Sulu is a four-month-old domestic shorthair. They say he’s a “brown tiger” or “tabby” or something. We don’t really know because we got him as a stray from the shelter five days ago, and since I penned a post about Meeker when he was a kitten (hence the “other” in the title), I thought Sulu deserved a post too. Because his lessons are different.
We weren’t planning to get another kitten when we found Sulu. In fact, the story of how he came to be a part of our family relates to the first lesson he’s taught me.
1. Wonderful things can come from painful circumstances.
You may have noticed I said we found Sulu at the shelter. The reason we were there is another one of our cats, Lily, went missing two weeks ago.
Remember Lily? She’s our super-skittish, sweet girl who hid behind the fridge when Meeker arrived. She’s always been an indoor cat, and when we couldn’t find her on the morning of October 24th, we at first assumed she’d hunkered down in one of her hiding places. When she wasn’t in any of those, we turned the house upside-down and inside-out looking for her. We could only conclude that she got out at some point the day before.
We hung up fliers and talked to neighbors and stalked the shelter’s web page. I even paid to have a promoted post about her on PawBoost. I thought for sure someone close by would have seen her, seeing as she’s so scared of her own shadow and anything bigger and louder than that. She would likely be hiding at a neighbor’s house.
No luck, though. No one has even reported a sighting.
We’ve made repeat visits to the shelter, on the off-chance that her picture didn’t make the web postings for some reason. And on our second visit, we met Sulu.
He climbed on the bars of his cage, meowed incessantly, and when we showed the smallest bit of attention, he purred enthusiastically. Considering Meeker behaved much the same way when we got him, Sulu caught our attention.
The shelter hadn’t yet determined his age or even his gender. He had some kind of issue with his eye that made it squinty. He didn’t have a name. But we paid to put an adoption hold on him anyway, meaning if he wasn’t claimed by previous owners in five days, we would have the first chance to visit with him and adopt him.
There was just something about this kitten.
Mind you, we were not without conflict during those five days. My teenage son, who had become Lily’s primary caretaker, asked if we were betraying Lily by discussing another pet. I told him no. We expect Lily to return to us. This kitten will make three.
I watched as the days passed and Sulu’s picture remained on the shelter’s site with a note that a family (us) had placed an adoption hold on him. We discussed names, and my teenager thought keeping the kitten in his room was a good idea (one that I may have pushed–that boy of mine is a nurturer and needs something to care for). Then, last Friday, our day to “meet” Sulu arrived. As long as the visit went well, we planned to take him home.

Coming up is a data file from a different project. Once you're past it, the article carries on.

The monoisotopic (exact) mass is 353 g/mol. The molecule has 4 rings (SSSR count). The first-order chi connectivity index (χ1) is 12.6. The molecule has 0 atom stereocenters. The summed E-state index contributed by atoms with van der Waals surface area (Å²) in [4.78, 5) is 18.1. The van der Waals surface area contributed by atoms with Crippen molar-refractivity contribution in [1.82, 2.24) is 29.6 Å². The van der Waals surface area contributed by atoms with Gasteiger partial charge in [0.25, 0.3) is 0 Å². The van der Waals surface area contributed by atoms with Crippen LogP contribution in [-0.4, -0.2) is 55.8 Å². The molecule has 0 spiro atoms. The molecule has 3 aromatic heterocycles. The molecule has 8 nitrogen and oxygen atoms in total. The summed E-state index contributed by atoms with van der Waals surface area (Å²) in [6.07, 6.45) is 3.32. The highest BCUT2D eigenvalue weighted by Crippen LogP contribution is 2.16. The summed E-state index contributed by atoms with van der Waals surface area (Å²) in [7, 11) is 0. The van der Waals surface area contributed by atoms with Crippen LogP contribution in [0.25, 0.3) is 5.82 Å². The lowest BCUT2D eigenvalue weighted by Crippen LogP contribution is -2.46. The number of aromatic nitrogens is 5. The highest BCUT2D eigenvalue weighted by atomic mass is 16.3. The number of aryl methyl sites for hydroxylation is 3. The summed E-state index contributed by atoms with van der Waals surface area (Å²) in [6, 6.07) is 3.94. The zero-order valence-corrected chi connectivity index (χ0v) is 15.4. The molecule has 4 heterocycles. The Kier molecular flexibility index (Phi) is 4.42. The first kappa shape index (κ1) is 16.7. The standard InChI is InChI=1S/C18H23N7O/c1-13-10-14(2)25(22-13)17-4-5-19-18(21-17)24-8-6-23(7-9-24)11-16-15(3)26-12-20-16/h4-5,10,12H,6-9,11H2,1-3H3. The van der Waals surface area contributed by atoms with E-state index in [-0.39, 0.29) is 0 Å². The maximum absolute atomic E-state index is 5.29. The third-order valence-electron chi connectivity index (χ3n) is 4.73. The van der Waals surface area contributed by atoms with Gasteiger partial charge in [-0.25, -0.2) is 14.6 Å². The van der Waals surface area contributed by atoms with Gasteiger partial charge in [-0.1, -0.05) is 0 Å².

When I took Sulu from his cage, he purred loudly enough to shake the walls, and he pressed himself against me in a kind of kitty hug.
You could say the visit went well.
We brought him home and closed him in my son’s room, and from the first minute, he took to exploring, which brings me to the next lesson.
2. Exploration is just plain exciting
My son’s room isn’t very big, and he’s one of those weird kids who keeps it clean. Sulu didn’t have many ways to get into trouble. But that didn’t stop him from examining every nook, cranny, and corner available. He was completely absorbed by the possibilities offered by his new surroundings. And a few days later, when we started letting him into the rest of the house, he was like:
It’s safe to say his big new world blew his little kitten mind. But there was something else in the house besides more rooms. Meeker was there, and Sulu showed me his next lesson.
3. Making new friends requires bravery
Meeker is a friendly, outgoing cat, and he’d been acting lonely and sad since Lily disappeared. But that didn’t mean he wanted a little furry thing 1/4 his size invading his space.
Now, Meeker has been a really good sport. Sulu has crept up, sniffed him right on the nose, and even tried to snuggle at one point.
They would each occasionally get puffy tails, and Meeker has swatted at Sulu a few times (without claws). Sulu persists, and Meeker has started allowing him to stay close for slightly longer periods. Good thing Sulu didn’t get scared off by the swats and puffy tail from the giant roommate.
Lesson 4 is more about us than him, I think.
4. It’s cool to let your geek flag fly.
A coworker asked me (gently, as if in fear that I may be offended by the question) if Sulu was from something other than Star Trek.
No. No it isn’t.
The two names we narrowed our choices to were Sulu and Nimoy. My 10-year-old ultimately made the final choice.
We celebrated by watching Into Darkness.
The final lesson takes us back to the shelter for a minute but extends into the present. I saved it for last because I think it’s the most poignant.
5. What you offer won’t be right for everyone. But it will be perfect for someone.
Sulu really has been the perfect cat. He’s playful, loving, and wants to be around us pretty much all the time.
He came to the shelter as a stray, perhaps abandoned. No one tried to claim him. Kittens with eye problems aren’t usually the first to be chosen. And we are thankful for that, because he has been the best addition to our family, especially during this difficult time while Lily is missing. He isn’t a replacement; he’s a force all his own. We’re looking forward to introducing Lily to her new little brother.